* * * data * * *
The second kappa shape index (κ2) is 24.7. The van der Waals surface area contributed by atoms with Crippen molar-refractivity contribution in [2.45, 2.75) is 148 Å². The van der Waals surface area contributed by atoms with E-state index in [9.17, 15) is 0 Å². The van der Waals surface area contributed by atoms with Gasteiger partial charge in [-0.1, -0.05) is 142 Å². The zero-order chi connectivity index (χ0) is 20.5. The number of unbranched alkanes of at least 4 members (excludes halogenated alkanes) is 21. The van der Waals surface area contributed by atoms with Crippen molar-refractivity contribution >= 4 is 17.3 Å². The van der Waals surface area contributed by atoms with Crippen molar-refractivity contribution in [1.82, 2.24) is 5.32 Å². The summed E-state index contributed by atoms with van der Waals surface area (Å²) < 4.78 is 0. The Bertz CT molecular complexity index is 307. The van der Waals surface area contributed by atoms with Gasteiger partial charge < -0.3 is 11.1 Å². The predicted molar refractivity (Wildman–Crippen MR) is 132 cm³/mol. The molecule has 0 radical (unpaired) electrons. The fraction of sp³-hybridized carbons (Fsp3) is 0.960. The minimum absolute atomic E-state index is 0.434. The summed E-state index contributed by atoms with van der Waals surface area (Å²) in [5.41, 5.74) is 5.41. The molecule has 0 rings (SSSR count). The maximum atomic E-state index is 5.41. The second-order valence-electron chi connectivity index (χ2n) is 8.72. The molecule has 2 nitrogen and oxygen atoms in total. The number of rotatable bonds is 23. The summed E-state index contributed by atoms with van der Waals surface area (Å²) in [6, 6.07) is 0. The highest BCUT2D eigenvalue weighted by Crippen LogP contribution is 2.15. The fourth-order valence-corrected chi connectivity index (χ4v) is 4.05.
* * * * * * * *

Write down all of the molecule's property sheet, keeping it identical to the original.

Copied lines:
The second kappa shape index (κ2) is 24.7. The van der Waals surface area contributed by atoms with Crippen molar-refractivity contribution in [2.45, 2.75) is 148 Å². The van der Waals surface area contributed by atoms with E-state index in [9.17, 15) is 0 Å². The van der Waals surface area contributed by atoms with Gasteiger partial charge in [-0.1, -0.05) is 142 Å². The zero-order chi connectivity index (χ0) is 20.5. The number of unbranched alkanes of at least 4 members (excludes halogenated alkanes) is 21. The van der Waals surface area contributed by atoms with Crippen molar-refractivity contribution >= 4 is 17.3 Å². The van der Waals surface area contributed by atoms with Crippen molar-refractivity contribution in [1.82, 2.24) is 5.32 Å². The summed E-state index contributed by atoms with van der Waals surface area (Å²) < 4.78 is 0. The Bertz CT molecular complexity index is 307. The van der Waals surface area contributed by atoms with Gasteiger partial charge < -0.3 is 11.1 Å². The predicted molar refractivity (Wildman–Crippen MR) is 132 cm³/mol. The molecule has 0 radical (unpaired) electrons. The fraction of sp³-hybridized carbons (Fsp3) is 0.960. The minimum absolute atomic E-state index is 0.434. The summed E-state index contributed by atoms with van der Waals surface area (Å²) in [5.41, 5.74) is 5.41. The molecule has 0 rings (SSSR count). The maximum atomic E-state index is 5.41. The second-order valence-electron chi connectivity index (χ2n) is 8.72. The molecule has 2 nitrogen and oxygen atoms in total. The number of rotatable bonds is 23. The summed E-state index contributed by atoms with van der Waals surface area (Å²) in [6, 6.07) is 0. The highest BCUT2D eigenvalue weighted by Crippen LogP contribution is 2.15. The fourth-order valence-corrected chi connectivity index (χ4v) is 4.05.